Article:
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Public Health Concerns and Dangers After a Hurricane

The damage caused by Hurricane Harvey hitting Houston in early September has given rise to public health concerns in the hurricane’s aftermath. Even though the storm rained many inches onto Houston and its metropolitan area within a short amount of time, the after-effects of the storm surge can last for months and threaten public health. With the persistent flooding comes sewage, animal and human corpses, spoiled food, and industrial chemical spillage into the waters, creating a terrible aftershock for the survivors.

Public health experts caution about the dangers lurking in the regions recently attacked by the hurricane. There is an onslaught of new bacteria, viruses, and fungi in the contaminated areas left by the hurricane, along with new mosquito breeding areas. The public may need information about receiving immunizations for these diseases as soon as possible while also how to avoid other potential dangers. Some helpful information has been posted by the Centers for Disease Control on its website. As many residents are forced to evacuate to public shelters, the people have to be aware of their surroundings. Floodwaters contain many contaminants and sewage, which can contain fecal matter and all sorts of debris from unknown areas. Also, potentially deadly toxins and chemicals can appear in large intervals, which may complicate treatment upon infection, depending on the bacteria and other health conditions the patients may have.

Bacteria that manifests in flood waters include Escherichia coli (E. Coli) can cause food poisoning and infections in the bladder; Shigella can cause digestive problems; and Legionella is the cause of Legionnaires’ disease, an infection that can cause pneumonia normally found in fresh water contaminating air conditioners. Making matters worse, Vibrio vulnificus, a flesh-eating bacteria that is naturally found in the Gulf of Mexico, may see a spike in its range after the recent storm surge. Tuberculosis, an airborne bacterial disease that affects the lungs and spreads through coughing or sneezing, remains the biggest health concern in shelters. The people in Houston and surrounding area should protect themselves against tuberculosis by obtaining a tetanus shot, especially if they have exposed an open wound to the flood water.

Further, a potential lack of drinking water is yet another concern for Houston residents. The Mayor of Houston, as well as leaders of established shelters, have declared their water supplies are fine, but for the smaller communities, it is unknown whether their water supplies are contaminated. Local authorities have told their residents to drink bottled or boiled water to be safe and to avoid unwanted diseases.

The summer months also mark the peak period of Houston’s mosquito season. While floodwaters have washed away many mosquito breeding sites initially, the recession of the high levels of water will result in a sharp increase of new breeding sites for months after the floods. Similar results occurred in a similar climate after Hurricane Katrina devastated the New Orleans area a dozen years ago.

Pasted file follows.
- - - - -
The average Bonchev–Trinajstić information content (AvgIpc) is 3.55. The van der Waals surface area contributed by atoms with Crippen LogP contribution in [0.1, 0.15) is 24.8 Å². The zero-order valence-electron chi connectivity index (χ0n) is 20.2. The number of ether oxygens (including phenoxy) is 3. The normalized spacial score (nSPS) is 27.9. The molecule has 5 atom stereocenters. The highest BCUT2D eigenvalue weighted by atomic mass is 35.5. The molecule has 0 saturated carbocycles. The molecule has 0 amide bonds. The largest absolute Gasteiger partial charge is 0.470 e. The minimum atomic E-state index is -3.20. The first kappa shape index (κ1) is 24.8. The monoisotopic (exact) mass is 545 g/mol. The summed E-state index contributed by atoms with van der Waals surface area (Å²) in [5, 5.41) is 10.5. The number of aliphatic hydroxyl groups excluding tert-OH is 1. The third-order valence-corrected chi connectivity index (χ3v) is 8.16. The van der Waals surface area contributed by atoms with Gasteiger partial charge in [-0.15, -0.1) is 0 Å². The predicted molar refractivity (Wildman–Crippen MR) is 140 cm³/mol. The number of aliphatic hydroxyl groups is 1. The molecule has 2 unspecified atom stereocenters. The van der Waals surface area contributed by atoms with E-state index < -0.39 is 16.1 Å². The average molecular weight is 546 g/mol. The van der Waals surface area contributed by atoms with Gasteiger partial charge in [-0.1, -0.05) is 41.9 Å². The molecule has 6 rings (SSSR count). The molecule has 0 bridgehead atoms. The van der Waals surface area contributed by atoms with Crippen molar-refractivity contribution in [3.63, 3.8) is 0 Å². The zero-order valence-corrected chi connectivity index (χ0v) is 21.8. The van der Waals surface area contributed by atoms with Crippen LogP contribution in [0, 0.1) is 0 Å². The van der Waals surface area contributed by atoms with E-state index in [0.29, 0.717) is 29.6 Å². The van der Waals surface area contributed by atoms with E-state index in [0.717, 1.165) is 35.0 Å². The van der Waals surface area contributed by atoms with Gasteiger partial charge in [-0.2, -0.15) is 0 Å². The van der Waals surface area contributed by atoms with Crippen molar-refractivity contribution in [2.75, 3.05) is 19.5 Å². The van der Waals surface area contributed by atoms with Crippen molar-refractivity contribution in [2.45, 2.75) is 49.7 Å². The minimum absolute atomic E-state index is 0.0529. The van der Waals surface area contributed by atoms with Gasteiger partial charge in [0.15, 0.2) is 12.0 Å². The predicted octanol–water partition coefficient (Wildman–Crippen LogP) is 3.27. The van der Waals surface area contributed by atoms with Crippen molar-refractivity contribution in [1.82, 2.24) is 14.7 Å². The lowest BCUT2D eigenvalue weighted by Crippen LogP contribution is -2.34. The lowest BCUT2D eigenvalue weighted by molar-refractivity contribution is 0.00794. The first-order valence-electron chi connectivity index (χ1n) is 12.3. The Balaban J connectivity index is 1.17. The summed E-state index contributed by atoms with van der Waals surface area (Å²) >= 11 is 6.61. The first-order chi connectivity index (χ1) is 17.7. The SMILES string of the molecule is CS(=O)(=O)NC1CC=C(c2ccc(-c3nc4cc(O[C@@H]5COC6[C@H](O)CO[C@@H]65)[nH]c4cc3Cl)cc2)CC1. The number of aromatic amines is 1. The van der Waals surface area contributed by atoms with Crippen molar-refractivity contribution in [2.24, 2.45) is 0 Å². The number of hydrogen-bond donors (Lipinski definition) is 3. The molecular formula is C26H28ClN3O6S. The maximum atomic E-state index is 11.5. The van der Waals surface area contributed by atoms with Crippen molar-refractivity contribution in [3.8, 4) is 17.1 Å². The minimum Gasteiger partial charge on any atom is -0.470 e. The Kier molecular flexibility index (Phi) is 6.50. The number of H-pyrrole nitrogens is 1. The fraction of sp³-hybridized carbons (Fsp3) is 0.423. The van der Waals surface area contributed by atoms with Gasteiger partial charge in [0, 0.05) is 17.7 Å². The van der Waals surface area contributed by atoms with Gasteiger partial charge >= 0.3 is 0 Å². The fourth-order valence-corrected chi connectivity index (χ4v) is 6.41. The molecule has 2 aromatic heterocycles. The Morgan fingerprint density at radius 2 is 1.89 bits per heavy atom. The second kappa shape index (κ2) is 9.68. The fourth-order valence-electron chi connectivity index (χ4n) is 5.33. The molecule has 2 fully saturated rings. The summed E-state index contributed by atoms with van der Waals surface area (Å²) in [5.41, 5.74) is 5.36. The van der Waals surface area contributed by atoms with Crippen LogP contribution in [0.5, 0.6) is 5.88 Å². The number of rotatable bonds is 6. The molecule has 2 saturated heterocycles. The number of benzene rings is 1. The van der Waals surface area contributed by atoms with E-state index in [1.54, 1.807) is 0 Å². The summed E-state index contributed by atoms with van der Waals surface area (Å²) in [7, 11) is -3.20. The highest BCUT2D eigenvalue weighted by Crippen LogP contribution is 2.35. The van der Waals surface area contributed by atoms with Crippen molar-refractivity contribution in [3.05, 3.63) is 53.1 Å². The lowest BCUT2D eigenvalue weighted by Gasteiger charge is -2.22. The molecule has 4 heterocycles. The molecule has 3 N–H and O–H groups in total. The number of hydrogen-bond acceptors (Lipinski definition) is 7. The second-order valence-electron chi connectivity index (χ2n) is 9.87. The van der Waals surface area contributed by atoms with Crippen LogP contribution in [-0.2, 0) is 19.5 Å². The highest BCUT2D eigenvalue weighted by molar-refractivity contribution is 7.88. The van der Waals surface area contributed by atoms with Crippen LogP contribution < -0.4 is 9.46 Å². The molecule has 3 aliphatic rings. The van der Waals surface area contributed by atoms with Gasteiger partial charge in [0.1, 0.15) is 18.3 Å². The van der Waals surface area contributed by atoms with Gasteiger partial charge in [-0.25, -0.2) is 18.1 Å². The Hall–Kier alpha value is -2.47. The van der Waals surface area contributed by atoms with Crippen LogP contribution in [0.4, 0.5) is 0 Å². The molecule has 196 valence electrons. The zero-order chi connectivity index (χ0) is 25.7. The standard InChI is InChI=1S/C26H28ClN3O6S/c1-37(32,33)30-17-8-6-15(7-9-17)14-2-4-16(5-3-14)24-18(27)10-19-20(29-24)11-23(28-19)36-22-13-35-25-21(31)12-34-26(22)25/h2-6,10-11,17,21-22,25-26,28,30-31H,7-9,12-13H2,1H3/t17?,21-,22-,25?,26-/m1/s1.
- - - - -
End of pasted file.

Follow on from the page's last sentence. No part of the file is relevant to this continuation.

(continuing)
Moreover, other potential public health threats such as injuries are not uncommon. These can range from back injuries from moving heavy equipment to carbon monoxide poisoning to electrocution to heat stress. Most of these unforeseen injuries occur because people are overeager to return to their homes, not knowing of the new dangers that may arise from the flood dangers of the past. The Center for Disease Control has published a link on what residents should do when re-entering their homes.

In addition, not all damages felt will be physical. Some survivors may experience emotional distress having witnessed and survived a catastrophe. While this is a normal feeling, in some cases the symptoms can linger. If left for too long, excessive worrying, rapid heart rates, and difficulty sleeping can lead to post-traumatic stress disorder in some people, and experts suggest that these people should get assistance in trying to overcome this anxiety as soon as possible.

With Hurricane Irma bearing down on Florida, and the Atlantic hurricane season at its peak, the concern for flood damage for coastal areas will make many coastal residents anxious as the seasons change, and emergency supplies will be stretched thin for the hardest-hit areas. The Center for Disease Control has also set up a website for Floridians that provides similar safety methods and recovery tips as well. Armed with this information, the people should be well-educated with hurricane awareness to help themselves as well as assist others in surviving the aftermath of a regional natural tragedy.

Tammie Ng is currently a second-year law student at DePaul University College of Law. Ms. Ng has a Bachelor of Science degree in Health Science and a minor in Music. She is a fellow of the Health Law Institute and a staff writer on DePaul Journal of Health Care Law.